What is Altruism?

According to the Psychology Today article “What is Altruism?” ,altruism requires a person to act in avoidance of personal gain or loss. Thus, altruism revolves around self-sacrifice or selflessness. In Nathaniel Hawthorne’s novel, The Scarlet Letter, main character Hester Prynne develops altruistic tendencies from the acceptance of her sin. As punishment for committing adultery, the town forces Hester to forever wear a scarlet A on her chest as a representation of her sin. The novel begins with Hester standing on a scaffold before a crowd packed with devout Bostonian Puritans. At this moment, Hester is forced to confront her sin and accept it. For the rest of her life, the scarlet letter’s impact not only cripples her reputation, but refines her morality as it influences her to make altruistic decisions. Hester’s literal partner in crime, Minister Dimmesdale, struggles as he cowardly refuses to confess his sin to the town. He fails to reach peak morality, after he meets with Hester in the woods. Hawthorne employs irony since Hester the adulteress remains the most moral and the minister (famous for his purity and loyalty to God) remains the most iniquitous. Hawthorne uses irony to prove acceptance of sin actually strengthens a person’s morals.
Firstly, Hawthorne utilizes irony to prove acceptance of sin improves one’s morals, as Minister Dimmesdale suffers as a hypocrite and does not achieve peak morality until after he accepts his sin. Throughout the book, Hawthorne employs irony as the Minister Dimmesdale struggles with his sin. since Dimmesdale is the most pure and well known minister in Boston, yet he can’t confess his sin. Through his struggle, Dimmesdale physically punishes himself and does not achieve acceptance of until he meets Hester in the forest. This meeting signifies Dimmesdale’s acceptance of his sin, since afterwards he feels a strong inclination to confess his sins. When Dimmesdale meets one of his deacons, “...it was only by the most careful self control that [he] could refrain from uttering certain blasphemous suggestions…” (179). His desire to confess his sin, shows his improved morality since he is willing to accept the consequences for his actions. Also, Dimmesdale no longer cares about his reputation and only cares about telling the truth, thus, he acts altruistically. Later, Dimmesdale calls Pearl and Hester on the scaffold and “With a convulsive motion [he tears] away the ministerial band from before his breast and says ‘Thou, too, hast deeply sinned’ ” (209). Now Dimmesdale is finally willing to sacrifice his own reputation, in front of the whole town, for those he loves. Hawthorne uses this example to show that one must accept their own sin before their morals can be improved. This is ironic since Dimmesdale is the most pure and well known minister in Boston, yet he can’t confess his sin.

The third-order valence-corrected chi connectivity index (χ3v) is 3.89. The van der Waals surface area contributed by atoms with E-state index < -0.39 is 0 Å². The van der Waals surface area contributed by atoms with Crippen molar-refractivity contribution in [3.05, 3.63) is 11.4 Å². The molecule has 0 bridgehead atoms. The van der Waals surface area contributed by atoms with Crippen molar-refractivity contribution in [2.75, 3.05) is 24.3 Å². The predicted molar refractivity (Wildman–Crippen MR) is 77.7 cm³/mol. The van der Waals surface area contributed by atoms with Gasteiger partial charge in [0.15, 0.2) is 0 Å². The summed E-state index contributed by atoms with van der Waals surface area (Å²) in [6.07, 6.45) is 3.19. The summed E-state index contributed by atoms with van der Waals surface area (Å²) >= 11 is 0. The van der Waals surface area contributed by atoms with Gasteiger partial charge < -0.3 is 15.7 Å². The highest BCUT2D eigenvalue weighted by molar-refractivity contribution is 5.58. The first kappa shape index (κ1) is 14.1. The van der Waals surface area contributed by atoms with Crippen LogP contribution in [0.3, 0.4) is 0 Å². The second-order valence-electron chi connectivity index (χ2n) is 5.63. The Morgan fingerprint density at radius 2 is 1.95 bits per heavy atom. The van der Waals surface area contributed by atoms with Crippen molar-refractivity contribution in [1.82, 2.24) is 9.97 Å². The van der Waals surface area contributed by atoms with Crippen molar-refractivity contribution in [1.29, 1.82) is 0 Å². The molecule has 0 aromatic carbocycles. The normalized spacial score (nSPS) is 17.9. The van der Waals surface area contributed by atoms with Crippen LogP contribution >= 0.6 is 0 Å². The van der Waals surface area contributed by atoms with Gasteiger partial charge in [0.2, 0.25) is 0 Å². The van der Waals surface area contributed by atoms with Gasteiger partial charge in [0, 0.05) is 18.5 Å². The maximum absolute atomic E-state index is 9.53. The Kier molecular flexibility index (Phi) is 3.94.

In contrast, Hawthorne uses irony to prove acceptance of sin remains vital for a person to improve their morals when Robert Chillingworth fails to ever even admit his sin and dies immoral. Robert Chillingworth, Hester husband from England, appears in Boston as Hester stands at the scaffold. He soon learns of her adultery and begins on a secret path of revenge against minister Dimmesdale.
Hawthorne ironically uses Hester Prynne’s adultery to prove people need to accept their sin to strengthen their morals since she adheres to altruism once she embraces her sin. Once the town publicly condemns Hester, she’s forced to immediately accepts and confesses her sin. Later, Hester and Pearl attend a party at the Governor's house and Hester arrives with the suspicion that the clergy deems her an unfit mother. Once she discovers they plan to take Pearl away from her, she realizes she must protect who she loves. When making her case, she tells them that the scarlet letter “ ‘... has taught [her]- it daily teaches [her]-...lessons whereof [her] child may be the wiser and better...” (92). Hester adds that, “ [She] can teach Pearl what [she has] learned from this…[while] laying her finger on the red token” (92). Once Hester accepts her sin, she also learns the meaning of true sacrifice since she wants to help and teach her daughter to learn from her own sin. With this, Hester disregards her own reputation and instead makes the welfare of her child her highest priority. These actions are based on her new altruistic outlook since Hester’s actions/means are truly selfless. Hawthorne displays irony since Hester’s altruistic actions demonstrate the utmost morality (in comparison to Dimmesdale and Chillingworth), despite her reputation as a devilish adulteress.
Additionally, Hester demonstrates her cleanse in virtue when Ms.Hibbins confronts her with an opportunity. After the party at the governor's house, the town “witch”, Ms. Hibbins, asks Hester to join her in the woods. However, instead of following her, Hester politely refuses and replies that she must walk home and look after Pearl. Hawthorne then notes that, “...the child saved her from the Satan’s snare” (97). Hester’s decision to not go with Ms. Hibbins reflects her increased morality since she instinctively thinks of Pearl instead and suppresses her temptations to “[go] with thee into the woods…” (97). In other words, Hester’s choice represents altruism since acted in Pearl’s behalf and did not take her own wishes into consideration. This remains ironic since typically the sinner eternally bears the mark of immorality, however, Hester learns from her actions and alters her morals.
In this way, Hawthorne proves that acceptance of sin is key for a person to reach their peak in morality, since Hester reaches hers after her acceptance of sin.
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